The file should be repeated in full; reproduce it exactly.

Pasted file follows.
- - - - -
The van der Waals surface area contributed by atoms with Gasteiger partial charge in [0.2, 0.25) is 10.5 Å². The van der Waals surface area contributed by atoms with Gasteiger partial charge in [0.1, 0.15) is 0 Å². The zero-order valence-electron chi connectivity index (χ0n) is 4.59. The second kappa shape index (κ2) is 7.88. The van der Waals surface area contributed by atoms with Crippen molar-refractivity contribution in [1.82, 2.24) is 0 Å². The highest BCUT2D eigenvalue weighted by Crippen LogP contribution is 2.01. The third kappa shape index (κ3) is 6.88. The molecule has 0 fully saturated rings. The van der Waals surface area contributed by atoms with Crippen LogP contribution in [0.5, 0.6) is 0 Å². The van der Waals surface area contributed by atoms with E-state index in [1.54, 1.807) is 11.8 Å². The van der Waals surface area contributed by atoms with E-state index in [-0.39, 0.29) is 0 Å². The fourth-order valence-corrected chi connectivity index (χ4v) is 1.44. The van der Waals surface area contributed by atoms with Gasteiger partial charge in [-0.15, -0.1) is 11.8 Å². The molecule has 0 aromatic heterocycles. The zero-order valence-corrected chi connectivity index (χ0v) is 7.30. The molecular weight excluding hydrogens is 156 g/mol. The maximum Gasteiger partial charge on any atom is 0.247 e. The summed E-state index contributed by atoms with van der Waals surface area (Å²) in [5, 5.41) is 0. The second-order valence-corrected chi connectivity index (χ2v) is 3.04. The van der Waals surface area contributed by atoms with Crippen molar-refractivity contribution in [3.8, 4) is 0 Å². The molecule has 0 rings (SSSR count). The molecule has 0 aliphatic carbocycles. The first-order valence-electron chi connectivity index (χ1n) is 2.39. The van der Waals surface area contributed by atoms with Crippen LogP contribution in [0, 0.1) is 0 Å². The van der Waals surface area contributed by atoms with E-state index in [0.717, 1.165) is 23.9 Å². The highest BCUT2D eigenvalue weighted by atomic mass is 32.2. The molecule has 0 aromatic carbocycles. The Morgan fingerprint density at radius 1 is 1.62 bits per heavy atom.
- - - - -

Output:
The van der Waals surface area contributed by atoms with Gasteiger partial charge in [0.2, 0.25) is 10.5 Å². The van der Waals surface area contributed by atoms with Gasteiger partial charge in [0.1, 0.15) is 0 Å². The zero-order valence-electron chi connectivity index (χ0n) is 4.59. The second kappa shape index (κ2) is 7.88. The van der Waals surface area contributed by atoms with Crippen molar-refractivity contribution in [1.82, 2.24) is 0 Å². The highest BCUT2D eigenvalue weighted by Crippen LogP contribution is 2.01. The third kappa shape index (κ3) is 6.88. The molecule has 0 fully saturated rings. The van der Waals surface area contributed by atoms with Crippen LogP contribution in [0.5, 0.6) is 0 Å². The van der Waals surface area contributed by atoms with E-state index in [1.54, 1.807) is 11.8 Å². The van der Waals surface area contributed by atoms with E-state index in [-0.39, 0.29) is 0 Å². The fourth-order valence-corrected chi connectivity index (χ4v) is 1.44. The van der Waals surface area contributed by atoms with Gasteiger partial charge in [-0.15, -0.1) is 11.8 Å². The molecule has 0 aromatic heterocycles. The zero-order valence-corrected chi connectivity index (χ0v) is 7.30. The molecular weight excluding hydrogens is 156 g/mol. The maximum Gasteiger partial charge on any atom is 0.247 e. The summed E-state index contributed by atoms with van der Waals surface area (Å²) in [5, 5.41) is 0. The second-order valence-corrected chi connectivity index (χ2v) is 3.04. The van der Waals surface area contributed by atoms with Crippen molar-refractivity contribution in [3.8, 4) is 0 Å². The molecule has 0 rings (SSSR count). The molecule has 0 aliphatic carbocycles. The first-order valence-electron chi connectivity index (χ1n) is 2.39. The van der Waals surface area contributed by atoms with Crippen LogP contribution in [0, 0.1) is 0 Å². The van der Waals surface area contributed by atoms with E-state index in [0.717, 1.165) is 23.9 Å². The highest BCUT2D eigenvalue weighted by atomic mass is 32.2. The molecule has 0 aromatic carbocycles. The Morgan fingerprint density at radius 1 is 1.62 bits per heavy atom.